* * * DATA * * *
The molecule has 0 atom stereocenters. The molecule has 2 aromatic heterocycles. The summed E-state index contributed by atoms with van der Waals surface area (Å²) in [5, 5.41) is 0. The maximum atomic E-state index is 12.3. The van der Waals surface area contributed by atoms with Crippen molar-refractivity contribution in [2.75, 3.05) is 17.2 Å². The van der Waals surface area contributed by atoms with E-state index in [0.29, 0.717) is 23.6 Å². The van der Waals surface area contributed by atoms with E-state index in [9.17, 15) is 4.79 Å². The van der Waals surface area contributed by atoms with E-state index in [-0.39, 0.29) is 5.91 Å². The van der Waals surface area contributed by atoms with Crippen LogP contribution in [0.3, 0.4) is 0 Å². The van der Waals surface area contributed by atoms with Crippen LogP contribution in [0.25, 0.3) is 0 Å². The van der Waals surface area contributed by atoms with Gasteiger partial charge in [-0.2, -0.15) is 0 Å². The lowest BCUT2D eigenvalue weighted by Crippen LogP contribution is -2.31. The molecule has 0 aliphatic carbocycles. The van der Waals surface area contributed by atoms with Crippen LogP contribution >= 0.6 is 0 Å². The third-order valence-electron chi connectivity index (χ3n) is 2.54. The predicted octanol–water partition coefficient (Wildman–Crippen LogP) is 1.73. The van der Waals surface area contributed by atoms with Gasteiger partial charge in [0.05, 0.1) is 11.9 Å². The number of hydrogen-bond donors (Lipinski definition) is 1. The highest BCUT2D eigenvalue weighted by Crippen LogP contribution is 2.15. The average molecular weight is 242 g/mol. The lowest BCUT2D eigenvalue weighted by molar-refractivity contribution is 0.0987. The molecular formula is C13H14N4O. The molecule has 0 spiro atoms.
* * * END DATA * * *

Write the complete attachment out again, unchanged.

The molecule has 0 atom stereocenters. The molecule has 2 aromatic heterocycles. The summed E-state index contributed by atoms with van der Waals surface area (Å²) in [5, 5.41) is 0. The maximum atomic E-state index is 12.3. The van der Waals surface area contributed by atoms with Crippen molar-refractivity contribution in [2.75, 3.05) is 17.2 Å². The van der Waals surface area contributed by atoms with E-state index in [0.29, 0.717) is 23.6 Å². The van der Waals surface area contributed by atoms with E-state index in [9.17, 15) is 4.79 Å². The van der Waals surface area contributed by atoms with E-state index in [-0.39, 0.29) is 5.91 Å². The van der Waals surface area contributed by atoms with Crippen LogP contribution in [0.3, 0.4) is 0 Å². The van der Waals surface area contributed by atoms with Crippen LogP contribution in [0.25, 0.3) is 0 Å². The van der Waals surface area contributed by atoms with Gasteiger partial charge in [-0.2, -0.15) is 0 Å². The lowest BCUT2D eigenvalue weighted by Crippen LogP contribution is -2.31. The molecule has 0 aliphatic carbocycles. The van der Waals surface area contributed by atoms with Crippen LogP contribution >= 0.6 is 0 Å². The third-order valence-electron chi connectivity index (χ3n) is 2.54. The predicted octanol–water partition coefficient (Wildman–Crippen LogP) is 1.73. The van der Waals surface area contributed by atoms with Gasteiger partial charge in [0.05, 0.1) is 11.9 Å². The number of hydrogen-bond donors (Lipinski definition) is 1. The highest BCUT2D eigenvalue weighted by Crippen LogP contribution is 2.15. The average molecular weight is 242 g/mol. The lowest BCUT2D eigenvalue weighted by molar-refractivity contribution is 0.0987. The molecular formula is C13H14N4O. The molecule has 0 spiro atoms.